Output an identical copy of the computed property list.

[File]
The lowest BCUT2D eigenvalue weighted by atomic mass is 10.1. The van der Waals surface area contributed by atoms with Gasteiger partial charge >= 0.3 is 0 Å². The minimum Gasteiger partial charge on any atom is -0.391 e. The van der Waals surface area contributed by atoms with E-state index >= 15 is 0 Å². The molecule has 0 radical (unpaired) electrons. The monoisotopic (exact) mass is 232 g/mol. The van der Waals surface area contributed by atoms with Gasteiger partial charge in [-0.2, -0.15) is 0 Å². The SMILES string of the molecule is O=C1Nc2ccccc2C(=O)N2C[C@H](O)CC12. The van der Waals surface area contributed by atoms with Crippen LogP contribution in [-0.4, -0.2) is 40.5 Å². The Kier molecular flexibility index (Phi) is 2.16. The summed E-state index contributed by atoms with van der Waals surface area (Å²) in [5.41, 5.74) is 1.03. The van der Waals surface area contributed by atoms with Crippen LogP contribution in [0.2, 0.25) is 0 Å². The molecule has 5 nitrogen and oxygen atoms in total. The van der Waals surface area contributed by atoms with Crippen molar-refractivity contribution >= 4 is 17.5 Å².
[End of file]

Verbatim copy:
The lowest BCUT2D eigenvalue weighted by atomic mass is 10.1. The van der Waals surface area contributed by atoms with Gasteiger partial charge >= 0.3 is 0 Å². The minimum Gasteiger partial charge on any atom is -0.391 e. The van der Waals surface area contributed by atoms with E-state index >= 15 is 0 Å². The molecule has 0 radical (unpaired) electrons. The monoisotopic (exact) mass is 232 g/mol. The van der Waals surface area contributed by atoms with Gasteiger partial charge in [-0.2, -0.15) is 0 Å². The SMILES string of the molecule is O=C1Nc2ccccc2C(=O)N2C[C@H](O)CC12. The van der Waals surface area contributed by atoms with Crippen LogP contribution in [-0.4, -0.2) is 40.5 Å². The Kier molecular flexibility index (Phi) is 2.16. The summed E-state index contributed by atoms with van der Waals surface area (Å²) in [5.41, 5.74) is 1.03. The van der Waals surface area contributed by atoms with Crippen LogP contribution in [0.2, 0.25) is 0 Å². The molecule has 5 nitrogen and oxygen atoms in total. The van der Waals surface area contributed by atoms with Crippen molar-refractivity contribution >= 4 is 17.5 Å².